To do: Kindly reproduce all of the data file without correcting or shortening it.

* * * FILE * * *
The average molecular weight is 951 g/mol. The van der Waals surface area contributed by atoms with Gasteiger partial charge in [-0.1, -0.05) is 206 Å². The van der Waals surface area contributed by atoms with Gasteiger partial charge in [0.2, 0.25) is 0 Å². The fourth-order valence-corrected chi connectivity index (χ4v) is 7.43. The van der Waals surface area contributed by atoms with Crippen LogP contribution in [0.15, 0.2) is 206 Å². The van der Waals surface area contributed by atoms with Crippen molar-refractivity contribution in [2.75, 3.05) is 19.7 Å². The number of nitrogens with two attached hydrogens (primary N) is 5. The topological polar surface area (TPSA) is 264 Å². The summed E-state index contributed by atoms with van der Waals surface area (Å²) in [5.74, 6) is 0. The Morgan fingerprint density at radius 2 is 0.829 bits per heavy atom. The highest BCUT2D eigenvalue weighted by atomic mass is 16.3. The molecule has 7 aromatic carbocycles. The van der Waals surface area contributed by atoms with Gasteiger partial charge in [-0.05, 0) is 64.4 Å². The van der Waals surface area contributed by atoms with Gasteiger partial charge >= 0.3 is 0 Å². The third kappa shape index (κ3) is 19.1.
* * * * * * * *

The average molecular weight is 951 g/mol. The van der Waals surface area contributed by atoms with Gasteiger partial charge in [-0.1, -0.05) is 206 Å². The van der Waals surface area contributed by atoms with Gasteiger partial charge in [0.2, 0.25) is 0 Å². The fourth-order valence-corrected chi connectivity index (χ4v) is 7.43. The van der Waals surface area contributed by atoms with Crippen LogP contribution in [0.15, 0.2) is 206 Å². The van der Waals surface area contributed by atoms with Crippen molar-refractivity contribution in [2.75, 3.05) is 19.7 Å². The number of nitrogens with two attached hydrogens (primary N) is 5. The topological polar surface area (TPSA) is 264 Å². The summed E-state index contributed by atoms with van der Waals surface area (Å²) in [5.74, 6) is 0. The Morgan fingerprint density at radius 2 is 0.829 bits per heavy atom. The highest BCUT2D eigenvalue weighted by atomic mass is 16.3. The molecule has 7 aromatic carbocycles. The van der Waals surface area contributed by atoms with Gasteiger partial charge in [-0.05, 0) is 64.4 Å². The van der Waals surface area contributed by atoms with Gasteiger partial charge >= 0.3 is 0 Å². The third kappa shape index (κ3) is 19.1.